A state deer expert will meet with Yarmouth residents next week to get a handle on the extent of “the deer problem” on Cousins Island.

Scott Lindsay, regional biologist for the Maine Department of Inland Fisheries and Wildlife, said he’s had multiple reports from residents concerned that they are seeing more deer than usual on the island, and the Feb. 21 listening session at 6:30 p.m. at the Log Cabin will help him determine whether he needs to pursue solutions.

“When people see deer regularly, sometimes the assumption is that there’s a deer problem,” Lindsay told The Forecaster.

Although residents often like to see deer around the island, deer can damage gardens, increase the potential for exposure to Lyme disease and cause car crashes.

“If people are seeing deer all over the roads, that’s often a concern for people,” he said.

The town is hosting the listening session with Lindsay, but Yarmouth Community Services Director Karyn MacNeill said she hasn’t heard from residents about a deer problem.


“I currently have no comments on this concern,” she said.

Deer populations can rise for a number of reasons, Lindsay said, including a reduction in hunting and an increase in deer reproductive rates. Coastal areas of Maine also tend to have a low winter severity and that decreases mortality rates.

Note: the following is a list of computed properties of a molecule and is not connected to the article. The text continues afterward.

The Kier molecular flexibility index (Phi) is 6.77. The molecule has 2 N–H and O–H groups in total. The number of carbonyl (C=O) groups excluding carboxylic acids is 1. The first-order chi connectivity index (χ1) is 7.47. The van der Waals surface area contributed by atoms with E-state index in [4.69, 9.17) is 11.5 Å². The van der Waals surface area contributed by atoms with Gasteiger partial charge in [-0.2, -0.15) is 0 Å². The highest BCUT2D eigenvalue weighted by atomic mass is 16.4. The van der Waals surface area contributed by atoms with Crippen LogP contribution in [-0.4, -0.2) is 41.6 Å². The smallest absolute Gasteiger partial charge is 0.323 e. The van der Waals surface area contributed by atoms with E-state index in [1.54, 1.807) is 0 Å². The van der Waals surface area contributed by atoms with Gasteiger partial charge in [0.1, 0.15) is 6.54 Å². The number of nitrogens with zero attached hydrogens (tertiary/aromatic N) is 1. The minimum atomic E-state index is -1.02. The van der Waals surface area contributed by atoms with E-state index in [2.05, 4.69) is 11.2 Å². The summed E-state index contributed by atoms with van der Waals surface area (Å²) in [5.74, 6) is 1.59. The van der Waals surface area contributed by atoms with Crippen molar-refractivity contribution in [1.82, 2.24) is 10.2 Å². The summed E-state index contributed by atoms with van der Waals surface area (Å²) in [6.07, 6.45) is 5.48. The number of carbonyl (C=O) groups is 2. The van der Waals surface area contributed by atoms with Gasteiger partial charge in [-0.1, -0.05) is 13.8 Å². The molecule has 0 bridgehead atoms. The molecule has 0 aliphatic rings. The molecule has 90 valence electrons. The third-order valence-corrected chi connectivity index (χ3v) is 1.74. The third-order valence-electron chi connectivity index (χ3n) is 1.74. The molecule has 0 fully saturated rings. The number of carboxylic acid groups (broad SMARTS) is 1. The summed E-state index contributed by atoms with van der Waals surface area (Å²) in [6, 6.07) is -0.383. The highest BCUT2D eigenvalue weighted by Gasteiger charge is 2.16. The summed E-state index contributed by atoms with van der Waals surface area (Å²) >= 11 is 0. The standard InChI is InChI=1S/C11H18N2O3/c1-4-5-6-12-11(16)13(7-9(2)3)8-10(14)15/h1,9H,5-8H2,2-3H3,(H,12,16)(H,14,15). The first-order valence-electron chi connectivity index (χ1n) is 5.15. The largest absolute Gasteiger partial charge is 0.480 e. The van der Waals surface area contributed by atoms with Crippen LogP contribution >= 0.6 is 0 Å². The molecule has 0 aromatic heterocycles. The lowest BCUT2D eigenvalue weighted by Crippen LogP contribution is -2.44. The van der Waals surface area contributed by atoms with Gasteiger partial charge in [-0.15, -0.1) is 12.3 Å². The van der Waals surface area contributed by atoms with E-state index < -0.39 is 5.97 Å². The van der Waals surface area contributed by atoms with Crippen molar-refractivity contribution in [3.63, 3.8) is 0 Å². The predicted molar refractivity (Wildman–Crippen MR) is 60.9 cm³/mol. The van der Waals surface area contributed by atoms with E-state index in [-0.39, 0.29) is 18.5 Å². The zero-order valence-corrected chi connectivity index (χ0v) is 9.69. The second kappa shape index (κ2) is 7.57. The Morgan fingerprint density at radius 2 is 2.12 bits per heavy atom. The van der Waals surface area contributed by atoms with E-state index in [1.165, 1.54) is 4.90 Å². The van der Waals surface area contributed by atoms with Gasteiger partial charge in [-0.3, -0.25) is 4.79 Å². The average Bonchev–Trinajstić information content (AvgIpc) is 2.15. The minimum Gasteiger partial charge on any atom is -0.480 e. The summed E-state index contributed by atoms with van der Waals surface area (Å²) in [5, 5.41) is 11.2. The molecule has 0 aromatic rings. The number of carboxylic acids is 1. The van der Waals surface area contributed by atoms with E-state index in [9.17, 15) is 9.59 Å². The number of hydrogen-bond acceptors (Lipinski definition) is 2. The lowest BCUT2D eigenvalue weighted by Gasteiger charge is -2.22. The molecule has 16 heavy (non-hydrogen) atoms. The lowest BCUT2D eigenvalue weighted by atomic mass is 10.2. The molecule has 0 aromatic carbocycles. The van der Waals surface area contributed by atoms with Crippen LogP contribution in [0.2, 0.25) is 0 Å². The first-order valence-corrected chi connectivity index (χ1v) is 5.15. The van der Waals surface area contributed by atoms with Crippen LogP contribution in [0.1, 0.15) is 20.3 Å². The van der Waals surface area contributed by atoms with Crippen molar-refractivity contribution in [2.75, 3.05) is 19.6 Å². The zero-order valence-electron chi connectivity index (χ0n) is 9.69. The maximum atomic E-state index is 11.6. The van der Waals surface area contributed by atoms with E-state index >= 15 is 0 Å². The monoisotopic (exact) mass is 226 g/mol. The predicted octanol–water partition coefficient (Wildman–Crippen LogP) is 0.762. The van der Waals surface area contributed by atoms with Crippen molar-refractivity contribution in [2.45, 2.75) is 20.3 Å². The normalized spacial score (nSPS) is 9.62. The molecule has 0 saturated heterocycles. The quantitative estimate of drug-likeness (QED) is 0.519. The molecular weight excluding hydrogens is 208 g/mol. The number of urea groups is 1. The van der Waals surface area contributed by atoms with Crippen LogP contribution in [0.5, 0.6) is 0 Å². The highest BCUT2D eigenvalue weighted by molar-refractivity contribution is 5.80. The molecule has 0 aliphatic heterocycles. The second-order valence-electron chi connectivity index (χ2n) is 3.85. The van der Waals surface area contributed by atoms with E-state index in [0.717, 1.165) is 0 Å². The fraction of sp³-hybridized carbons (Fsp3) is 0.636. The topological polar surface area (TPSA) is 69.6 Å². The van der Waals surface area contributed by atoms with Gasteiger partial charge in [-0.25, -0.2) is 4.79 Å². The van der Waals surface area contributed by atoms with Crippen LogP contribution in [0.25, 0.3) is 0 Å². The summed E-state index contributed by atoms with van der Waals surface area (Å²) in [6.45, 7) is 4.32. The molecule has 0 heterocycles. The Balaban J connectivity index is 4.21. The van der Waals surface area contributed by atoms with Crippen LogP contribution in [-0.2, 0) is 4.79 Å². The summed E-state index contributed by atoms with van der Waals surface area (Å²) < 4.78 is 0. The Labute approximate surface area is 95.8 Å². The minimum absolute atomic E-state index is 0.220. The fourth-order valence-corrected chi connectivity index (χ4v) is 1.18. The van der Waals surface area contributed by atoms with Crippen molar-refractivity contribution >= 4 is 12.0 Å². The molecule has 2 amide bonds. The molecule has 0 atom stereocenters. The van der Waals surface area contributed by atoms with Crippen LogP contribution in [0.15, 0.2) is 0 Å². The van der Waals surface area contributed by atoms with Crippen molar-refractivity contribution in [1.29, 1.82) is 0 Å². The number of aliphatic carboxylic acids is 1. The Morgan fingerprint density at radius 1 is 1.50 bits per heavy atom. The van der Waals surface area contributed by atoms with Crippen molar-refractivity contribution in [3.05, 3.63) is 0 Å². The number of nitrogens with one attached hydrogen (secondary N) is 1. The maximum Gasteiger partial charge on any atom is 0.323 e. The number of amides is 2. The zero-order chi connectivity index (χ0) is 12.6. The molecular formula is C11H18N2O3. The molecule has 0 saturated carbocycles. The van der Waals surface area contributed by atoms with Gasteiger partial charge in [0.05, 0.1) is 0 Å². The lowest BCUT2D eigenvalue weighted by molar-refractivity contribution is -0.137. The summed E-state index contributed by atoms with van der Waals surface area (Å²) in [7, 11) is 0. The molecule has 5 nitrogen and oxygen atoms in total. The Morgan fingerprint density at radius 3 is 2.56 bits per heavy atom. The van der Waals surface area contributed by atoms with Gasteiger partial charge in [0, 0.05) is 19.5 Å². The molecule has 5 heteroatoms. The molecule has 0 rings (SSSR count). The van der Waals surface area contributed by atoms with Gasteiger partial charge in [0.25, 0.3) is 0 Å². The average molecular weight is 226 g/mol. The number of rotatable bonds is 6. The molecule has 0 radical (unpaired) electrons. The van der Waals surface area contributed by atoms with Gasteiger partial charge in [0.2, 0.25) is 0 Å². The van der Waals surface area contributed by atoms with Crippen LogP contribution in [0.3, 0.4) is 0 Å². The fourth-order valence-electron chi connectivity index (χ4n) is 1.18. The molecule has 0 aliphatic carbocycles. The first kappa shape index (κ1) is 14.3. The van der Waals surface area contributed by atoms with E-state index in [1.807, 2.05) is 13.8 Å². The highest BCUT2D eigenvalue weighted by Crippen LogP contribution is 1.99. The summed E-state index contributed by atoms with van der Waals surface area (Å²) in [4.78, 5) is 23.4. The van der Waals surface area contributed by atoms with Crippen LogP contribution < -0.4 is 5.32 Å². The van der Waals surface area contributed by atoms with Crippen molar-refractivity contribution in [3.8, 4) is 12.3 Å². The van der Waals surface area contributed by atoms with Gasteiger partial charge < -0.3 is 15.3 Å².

An island like Cousins Island provides a good habitat for deer, Lindsay said. Areas providing shrubbery with open space and fields are very attractive to them.

If the deer population on Cousins Island has risen and is causing problems for residents, opening up hunting is the best solution, he said. Other methods, like trapping, relocating and sterilization, are not as effective.

“We just want to keep them at a level where they’re not causing problems or doing damage,” Lindsay said. “The preferred way is to increase the availability to hunt the area,” Lindsay said. “The goal is not to eliminate deer from any of the islands. People like to see them, they’re part of our landscape.”

Currently, the hunting limitations in Yarmouth do not allow rifles, but they do allow shotguns and bow hunting, which are not ideal for many hunters.


His department could encourage landowners to work with hunters to allow them to hunt on their land, Lindsay said.

“We do have options for opening the doors for hunting even in more developed areas in Maine,” he said.

Once a founding population establishes itself up on an island like Cousins Island, possibly by swimming there from the mainland, he said, it can easily expand.

“Deer are pretty good swimmers,” Lindsay said. “I’ve seen them even a mile offshore, swimming to Long Island, Cliff Island, or even Chebeague Island.”

The meeting on Wednesday, Feb. 21, will also be accessible via Zoom.

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